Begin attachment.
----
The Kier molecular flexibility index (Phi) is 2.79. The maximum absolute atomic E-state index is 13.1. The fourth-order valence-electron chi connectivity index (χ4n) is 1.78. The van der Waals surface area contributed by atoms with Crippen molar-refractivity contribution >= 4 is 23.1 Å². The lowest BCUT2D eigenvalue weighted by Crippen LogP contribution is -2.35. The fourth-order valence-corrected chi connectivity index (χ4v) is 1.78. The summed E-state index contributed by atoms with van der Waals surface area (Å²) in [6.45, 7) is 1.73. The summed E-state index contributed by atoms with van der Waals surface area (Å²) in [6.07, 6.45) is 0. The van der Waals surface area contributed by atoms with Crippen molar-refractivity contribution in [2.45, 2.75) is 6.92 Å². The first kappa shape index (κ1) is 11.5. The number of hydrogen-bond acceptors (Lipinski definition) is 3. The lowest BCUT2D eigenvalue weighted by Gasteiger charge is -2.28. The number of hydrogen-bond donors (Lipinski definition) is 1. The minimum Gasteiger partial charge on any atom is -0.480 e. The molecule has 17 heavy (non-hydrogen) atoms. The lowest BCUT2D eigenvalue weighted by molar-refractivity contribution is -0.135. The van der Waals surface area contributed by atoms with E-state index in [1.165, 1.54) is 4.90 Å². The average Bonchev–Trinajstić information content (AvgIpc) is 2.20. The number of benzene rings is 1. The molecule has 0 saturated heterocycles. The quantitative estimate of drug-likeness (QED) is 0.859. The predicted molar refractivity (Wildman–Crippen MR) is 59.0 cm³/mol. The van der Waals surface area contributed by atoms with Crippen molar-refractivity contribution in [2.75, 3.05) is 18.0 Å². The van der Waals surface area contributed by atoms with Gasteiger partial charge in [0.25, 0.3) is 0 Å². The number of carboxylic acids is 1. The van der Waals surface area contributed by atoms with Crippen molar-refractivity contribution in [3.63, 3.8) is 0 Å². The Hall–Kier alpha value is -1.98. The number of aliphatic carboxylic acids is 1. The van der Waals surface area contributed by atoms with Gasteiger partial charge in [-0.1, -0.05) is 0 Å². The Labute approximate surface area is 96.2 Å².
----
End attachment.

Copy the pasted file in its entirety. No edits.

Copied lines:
The Kier molecular flexibility index (Phi) is 2.79. The maximum absolute atomic E-state index is 13.1. The fourth-order valence-electron chi connectivity index (χ4n) is 1.78. The van der Waals surface area contributed by atoms with Crippen molar-refractivity contribution >= 4 is 23.1 Å². The lowest BCUT2D eigenvalue weighted by Crippen LogP contribution is -2.35. The fourth-order valence-corrected chi connectivity index (χ4v) is 1.78. The summed E-state index contributed by atoms with van der Waals surface area (Å²) in [6.45, 7) is 1.73. The summed E-state index contributed by atoms with van der Waals surface area (Å²) in [6.07, 6.45) is 0. The van der Waals surface area contributed by atoms with Crippen molar-refractivity contribution in [2.45, 2.75) is 6.92 Å². The first kappa shape index (κ1) is 11.5. The number of hydrogen-bond acceptors (Lipinski definition) is 3. The lowest BCUT2D eigenvalue weighted by Gasteiger charge is -2.28. The number of hydrogen-bond donors (Lipinski definition) is 1. The minimum Gasteiger partial charge on any atom is -0.480 e. The molecule has 17 heavy (non-hydrogen) atoms. The lowest BCUT2D eigenvalue weighted by molar-refractivity contribution is -0.135. The van der Waals surface area contributed by atoms with E-state index in [1.165, 1.54) is 4.90 Å². The average Bonchev–Trinajstić information content (AvgIpc) is 2.20. The number of benzene rings is 1. The molecule has 0 saturated heterocycles. The quantitative estimate of drug-likeness (QED) is 0.859. The predicted molar refractivity (Wildman–Crippen MR) is 59.0 cm³/mol. The van der Waals surface area contributed by atoms with Crippen molar-refractivity contribution in [2.75, 3.05) is 18.0 Å². The van der Waals surface area contributed by atoms with Gasteiger partial charge in [0.25, 0.3) is 0 Å². The number of carboxylic acids is 1. The van der Waals surface area contributed by atoms with Crippen molar-refractivity contribution in [3.63, 3.8) is 0 Å². The Hall–Kier alpha value is -1.98. The number of aliphatic carboxylic acids is 1. The van der Waals surface area contributed by atoms with Gasteiger partial charge in [-0.1, -0.05) is 0 Å². The Labute approximate surface area is 96.2 Å².